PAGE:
More than that, though, the early model 6 Athlons (like the XP1700+) reported a CPUID of 662 but the model 8 and model 10's (including the 12.5x166 version of the 2600+) do NOT, therefore the BIOS CPUID function is presumably aware that even if it gets the right frequency, it KNOWS it is not a 2600+ which, at 166, would be a Model 10 and therefore not reporting CPUID of 662.

    I hope that makes sense.

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    HEXUS.timelord. Zak33's Avatar
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    it does mate...nice post

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    if i underclock my CPU it will still read as a 1800+ for example, which was a Palamino origionally (if i remember correctly) so how can my barton be seen as a palamino?
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    Perhaps because the ID strings for OLDER processors are embedded in LATER ones, but it's hard to do the other way round

    After all, Barton's were only a long-range plan when Palominos were released.

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    What I find annoying is the 'supposedly' best SktA mobo, the NF7-S v2.0 failing to apply the XP rating, it's no big thing but I find it strange that some mobos apply it (when it fits) while others do not. For example the Gigabyte KT400 I previously used gave an XP rating to any o/c'ed Tbred or Barton so long as the multiplier and FSB (hence CPU speed) matched. The NF7 never does when you o/c with any Tbred or Barton, you only get the 'Athlon at _ghz' which deflates your o/c'ing achievements. Well it does show the XP2500+ as XP3200+ if you switch from 11x166 to 11x200 but that's all. I thought perhaps it's a VIA vs nForce2 thing but then I heard that Asus A7N8X Deluxe and Epox nForce2 both apply the XP rating. I then figured it may be a brand thing (eg Giga, Asus and Epox do while Abit don't) but then I learned the Asus A7V8X-X KT400 didn't apply the XP rating when o/c'ed ... you just get the stock XP rating and the o/c'ed ghz quoted instead. So basically it seems there is no standard or pattern present, some mobos do and others don't. It would seem that the odd mobo of the odd manu choose not to apply an XP rating when you o/c. Just seems a shame really.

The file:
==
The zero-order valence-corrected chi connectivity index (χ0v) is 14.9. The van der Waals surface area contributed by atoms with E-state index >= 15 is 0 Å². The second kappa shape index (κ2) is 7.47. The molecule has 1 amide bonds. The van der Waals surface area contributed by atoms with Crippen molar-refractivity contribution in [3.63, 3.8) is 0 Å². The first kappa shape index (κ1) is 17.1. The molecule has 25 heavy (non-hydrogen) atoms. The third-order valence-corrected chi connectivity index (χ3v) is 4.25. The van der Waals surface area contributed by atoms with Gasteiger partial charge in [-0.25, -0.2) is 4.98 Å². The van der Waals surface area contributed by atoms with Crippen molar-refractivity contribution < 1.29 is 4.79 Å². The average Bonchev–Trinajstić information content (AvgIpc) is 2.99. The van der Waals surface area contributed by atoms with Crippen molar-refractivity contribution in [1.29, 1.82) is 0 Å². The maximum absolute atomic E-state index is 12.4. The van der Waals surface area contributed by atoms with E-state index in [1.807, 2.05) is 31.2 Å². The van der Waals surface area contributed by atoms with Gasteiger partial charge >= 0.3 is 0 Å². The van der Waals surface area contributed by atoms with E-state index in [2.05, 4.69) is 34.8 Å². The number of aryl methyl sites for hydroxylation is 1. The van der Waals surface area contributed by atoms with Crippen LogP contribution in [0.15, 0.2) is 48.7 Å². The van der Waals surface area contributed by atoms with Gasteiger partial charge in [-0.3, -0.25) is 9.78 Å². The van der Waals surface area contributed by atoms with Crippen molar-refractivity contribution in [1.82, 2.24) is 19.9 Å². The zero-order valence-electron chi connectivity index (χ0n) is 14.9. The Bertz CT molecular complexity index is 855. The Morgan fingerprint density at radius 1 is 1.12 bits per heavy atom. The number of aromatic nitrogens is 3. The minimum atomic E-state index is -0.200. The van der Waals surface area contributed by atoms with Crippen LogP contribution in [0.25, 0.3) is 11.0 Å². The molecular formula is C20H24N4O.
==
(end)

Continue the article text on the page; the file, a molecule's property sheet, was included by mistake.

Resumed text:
Anyway the XP rating is supposedly derived from some calculation based on the old Thunderbird Athlon but to anyone with basic knowledge of CPU perf it's abundently clear that AMD wished to avoid lawsuit type complications ... it's very apparent it is designed to give the Athlon a rating equivilent to P4. There are many ways to test this out, eg I rem the release of the XP2400+ where the XP rating was held back a notch, that just happened to coincide with the P4's move from 400FSB to 533FSB (and 512k too IIRC). It's been very hard for AMD to apply this rating and keep it in line. P4's give very different perf depending upon FSB (400, 533 & 800), memory used (PC133, Rambus, DDR, Dual Channel DDR) and amount of cache. They've done pretty well over all and it certainly saved their bacon, very few people would believe an Athlon at 1.67ghz 266FSB 256k cache could ever outperform a P4 2.0ghz 533FSB 512k L2 for example. With Dual Channel DDR, 800FSB and HT the P4 really does pull away from the AthlonXP but then I guess that's where Athlon64 steps in.

    EDIT: Silly silly spealling mishtakes LOL!
    Last edited by Austin; 27-11-2003 at 05:42 PM.